To this is added the argument of the likes of Zarqawi, recently endorsed by Bin Laden: the elections are impious because they are held under “positive,” i.e. man-made, law, whereas the only “legitimate” elections are those held under the rule of the Shariah. The utterly reactionary character of this argument needs no comment. But the truth is that there is a common ground here between Bin Laden and Sistani: both of them believe that the Shariah should be the main, if not unique, source of legislation. The difference is that Bin Laden, aside from being much more fanatical, is dedicated to his crazy belief that he could achieve victory through terrorist violence, whereas Sistani — who warned the UN and others against any consecration of the regulations introduced by the occupation (for example, through referring to them in a UN resolution) — wants to secure control of power through elections first, in order to have the parliament elaborate a constitution and laws to his taste.

 

The real mood of the Shia population and their view of the elections was pretty well expressed in a report by Washington Post reporter Anthony Shadid, commenting on the main Shia popular neighborhood of Baghdad:

 

“Shiite empowerment is just one facet of the clerical campaign, and it is usually couched in coded language. More common are visceral appeals to an electorate that has grown fatigued and disillusioned with the carnage of war… At one end of the road, banners promised a new era of stability with the vote. At the other, they cast the election as the surest way to end an occupation that has grown increasingly unpopular. ‘Brother Iraqis, the future of Iraq is in your hands. Elections are the ideal way to expel the occupier from Iraq,’ one white banner proclaimed. ‘Brother Iraqi, your vote in the elections is better than a bullet in battle,’ an adjacent sign read” (December 7, 2004).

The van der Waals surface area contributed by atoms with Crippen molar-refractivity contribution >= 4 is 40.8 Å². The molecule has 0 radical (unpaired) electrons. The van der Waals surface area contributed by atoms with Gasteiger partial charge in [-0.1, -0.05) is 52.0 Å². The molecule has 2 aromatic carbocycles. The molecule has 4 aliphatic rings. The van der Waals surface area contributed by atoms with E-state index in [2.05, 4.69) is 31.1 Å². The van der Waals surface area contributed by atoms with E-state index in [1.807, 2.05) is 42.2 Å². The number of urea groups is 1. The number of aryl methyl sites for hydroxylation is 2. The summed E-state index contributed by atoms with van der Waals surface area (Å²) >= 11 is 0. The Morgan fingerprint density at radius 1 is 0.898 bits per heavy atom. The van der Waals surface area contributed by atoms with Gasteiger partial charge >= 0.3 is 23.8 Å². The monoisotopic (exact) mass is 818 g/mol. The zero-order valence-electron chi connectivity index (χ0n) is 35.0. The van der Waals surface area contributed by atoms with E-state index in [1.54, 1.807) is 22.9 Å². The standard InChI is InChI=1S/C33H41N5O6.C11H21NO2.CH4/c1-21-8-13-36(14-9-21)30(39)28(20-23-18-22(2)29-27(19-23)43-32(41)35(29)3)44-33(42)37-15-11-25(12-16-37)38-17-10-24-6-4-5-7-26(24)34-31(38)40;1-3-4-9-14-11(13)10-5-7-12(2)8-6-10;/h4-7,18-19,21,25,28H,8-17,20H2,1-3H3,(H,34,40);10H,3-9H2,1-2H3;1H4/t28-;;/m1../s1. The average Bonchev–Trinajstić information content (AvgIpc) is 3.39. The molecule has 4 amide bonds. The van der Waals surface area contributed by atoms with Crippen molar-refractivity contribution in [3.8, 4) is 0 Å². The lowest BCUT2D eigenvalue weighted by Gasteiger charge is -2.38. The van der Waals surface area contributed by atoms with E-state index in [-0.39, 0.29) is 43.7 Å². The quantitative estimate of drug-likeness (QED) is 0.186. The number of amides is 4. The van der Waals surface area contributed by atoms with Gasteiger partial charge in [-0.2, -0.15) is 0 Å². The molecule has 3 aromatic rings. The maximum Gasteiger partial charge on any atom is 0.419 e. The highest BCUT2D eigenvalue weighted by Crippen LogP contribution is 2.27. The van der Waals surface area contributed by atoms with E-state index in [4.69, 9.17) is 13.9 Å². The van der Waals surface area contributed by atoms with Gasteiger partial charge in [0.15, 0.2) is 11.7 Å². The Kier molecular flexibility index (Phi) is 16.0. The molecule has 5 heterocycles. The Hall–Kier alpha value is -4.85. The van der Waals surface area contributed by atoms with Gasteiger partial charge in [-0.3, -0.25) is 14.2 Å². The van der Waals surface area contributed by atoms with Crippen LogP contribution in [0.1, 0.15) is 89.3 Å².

The electoral slate prepared under the auspices of Sistani, the “Unified Iraqi Coalition,” encompasses the broadest range of Shia forces, from Chalabi (definitely a “man for all seasons”) to al-Sadr (who tries actually to hedge his bets: while having people of his entourage on the unified slate, he states that he won’t personally “enter the political game”). The slate gives pre-eminence to the pro-Iranian “Supreme Council of Islamic Revolution in Iraq.” To its credit, this list took pains to include Sunni, Kurdish and Turkmen candidates, including tribal leaders, so as not to be a sectarian slate — though it is being labeled as such by the media. The list will certainly receive an overwhelming majority of the votes if the elections proceed on January 30. This will give way to a Parliament and a government in which Shia Fundamentalist forces, more or less friendly with Iran, are hegemonic. A central item in the program of the coalition, which says it will assert the “Islamic identity” of Iraq, is to negotiate with the occupation authorities a date for the withdrawal of their troops from the country.